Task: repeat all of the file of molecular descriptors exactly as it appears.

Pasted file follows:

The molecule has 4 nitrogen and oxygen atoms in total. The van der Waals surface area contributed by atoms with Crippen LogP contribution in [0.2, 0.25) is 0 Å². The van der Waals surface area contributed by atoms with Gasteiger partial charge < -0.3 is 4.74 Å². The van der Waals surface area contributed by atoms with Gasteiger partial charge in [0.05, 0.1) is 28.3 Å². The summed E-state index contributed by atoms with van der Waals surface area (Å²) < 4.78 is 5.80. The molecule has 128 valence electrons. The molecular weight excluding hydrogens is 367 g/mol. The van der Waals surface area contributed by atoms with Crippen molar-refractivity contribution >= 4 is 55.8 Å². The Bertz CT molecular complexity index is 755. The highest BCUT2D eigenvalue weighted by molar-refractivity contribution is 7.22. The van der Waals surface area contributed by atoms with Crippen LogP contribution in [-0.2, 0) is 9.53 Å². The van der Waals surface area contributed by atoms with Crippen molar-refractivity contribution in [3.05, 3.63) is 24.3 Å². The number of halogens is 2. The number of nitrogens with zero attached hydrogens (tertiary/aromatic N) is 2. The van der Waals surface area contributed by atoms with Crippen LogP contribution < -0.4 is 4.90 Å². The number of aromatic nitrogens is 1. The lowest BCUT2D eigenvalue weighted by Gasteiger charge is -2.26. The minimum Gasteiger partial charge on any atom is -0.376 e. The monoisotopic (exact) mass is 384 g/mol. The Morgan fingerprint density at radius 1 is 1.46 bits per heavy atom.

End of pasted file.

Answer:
The molecule has 4 nitrogen and oxygen atoms in total. The van der Waals surface area contributed by atoms with Crippen LogP contribution in [0.2, 0.25) is 0 Å². The van der Waals surface area contributed by atoms with Gasteiger partial charge < -0.3 is 4.74 Å². The van der Waals surface area contributed by atoms with Gasteiger partial charge in [0.05, 0.1) is 28.3 Å². The summed E-state index contributed by atoms with van der Waals surface area (Å²) < 4.78 is 5.80. The molecule has 128 valence electrons. The molecular weight excluding hydrogens is 367 g/mol. The van der Waals surface area contributed by atoms with Crippen molar-refractivity contribution >= 4 is 55.8 Å². The Bertz CT molecular complexity index is 755. The highest BCUT2D eigenvalue weighted by molar-refractivity contribution is 7.22. The van der Waals surface area contributed by atoms with Crippen LogP contribution in [-0.2, 0) is 9.53 Å². The van der Waals surface area contributed by atoms with Crippen molar-refractivity contribution in [3.05, 3.63) is 24.3 Å². The number of halogens is 2. The number of nitrogens with zero attached hydrogens (tertiary/aromatic N) is 2. The van der Waals surface area contributed by atoms with Crippen LogP contribution < -0.4 is 4.90 Å². The number of aromatic nitrogens is 1. The lowest BCUT2D eigenvalue weighted by Gasteiger charge is -2.26. The minimum Gasteiger partial charge on any atom is -0.376 e. The monoisotopic (exact) mass is 384 g/mol. The Morgan fingerprint density at radius 1 is 1.46 bits per heavy atom.